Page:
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Social interaction potentiates the hyperthermic effects of meth amphetamine

Society for Neuroscience Abstract Viewer & Itinerary Planner : Abstract No 401 18

Social interaction potentiates the hyperthermic effects of meth amphetamine

Prolonged hyperthermia and accompanying molecular destabilization are known to contribute to psychomotor stimulant neurotoxicity. To characterize this brain hyperthermia, meth-amphetamine (METH) was injected daily into rats at increasing doses (0, 1, 3, and 9 mg/kg sc) while brain (NAcc, hippocampus) and body (temporal muscle) temperatures were continuously monitored. METH produced a dose-dependent hyperthermic response, with brain temperatures showing a more rapid increase than body. At the highest dose of METH, body and brain temperatures increased 3.5-4.0degree C above basal levels and remained elevated for 3-5 hr. Stressful situations such as interaction with a conspecific female can also lead to a hyperthermic response in the rat. A combination of social interaction and METH administration was tested to look for an additive effect of hyperthermia. Male rats were exposed daily to a conspecific female for a total of 120 min. Thirty minutes after the initial contact with the female, the male was injected with varying doses of METH. An initial hyperthermic response (1.5degree C) to the female was followed by a large and prolonged hyperthermic response (3.5-5.0degree C, 5-7 hr at 9 mg/kg) to METH. While the effect of combining hyperthermic events was not additive, METH administration during social interaction produced a stronger and longer-lasting increase in brain and body temperature than drug alone, heating the brain near its biological limit (>41degree C). Since psychomotor stimulant use in humans often occurs in high-energy social situations, the combination of metabolic activation during these situations and drug-induced hyperthermia may place individuals at an added risk for brain damage.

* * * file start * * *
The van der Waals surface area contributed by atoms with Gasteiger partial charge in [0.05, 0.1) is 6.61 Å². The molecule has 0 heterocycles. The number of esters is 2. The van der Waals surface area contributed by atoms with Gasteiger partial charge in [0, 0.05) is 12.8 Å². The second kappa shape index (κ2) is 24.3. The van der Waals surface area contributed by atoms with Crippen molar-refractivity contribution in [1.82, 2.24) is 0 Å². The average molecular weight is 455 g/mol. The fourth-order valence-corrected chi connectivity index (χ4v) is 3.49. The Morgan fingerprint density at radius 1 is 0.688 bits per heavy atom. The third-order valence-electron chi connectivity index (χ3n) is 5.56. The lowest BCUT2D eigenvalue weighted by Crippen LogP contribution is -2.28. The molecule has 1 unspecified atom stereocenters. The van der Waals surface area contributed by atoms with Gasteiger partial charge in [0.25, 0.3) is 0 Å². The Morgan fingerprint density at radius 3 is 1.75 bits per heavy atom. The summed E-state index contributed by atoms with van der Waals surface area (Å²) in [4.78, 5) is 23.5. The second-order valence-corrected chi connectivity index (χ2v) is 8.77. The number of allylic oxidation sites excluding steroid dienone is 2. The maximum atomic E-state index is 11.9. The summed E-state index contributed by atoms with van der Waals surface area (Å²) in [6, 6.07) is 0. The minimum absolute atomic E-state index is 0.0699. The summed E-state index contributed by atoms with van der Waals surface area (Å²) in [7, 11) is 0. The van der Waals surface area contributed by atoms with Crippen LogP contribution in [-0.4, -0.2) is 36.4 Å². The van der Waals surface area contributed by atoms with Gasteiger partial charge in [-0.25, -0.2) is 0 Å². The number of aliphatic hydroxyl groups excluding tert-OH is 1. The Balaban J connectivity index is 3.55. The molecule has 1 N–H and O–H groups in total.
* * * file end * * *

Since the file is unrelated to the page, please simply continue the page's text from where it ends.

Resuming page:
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Accession: 035742646

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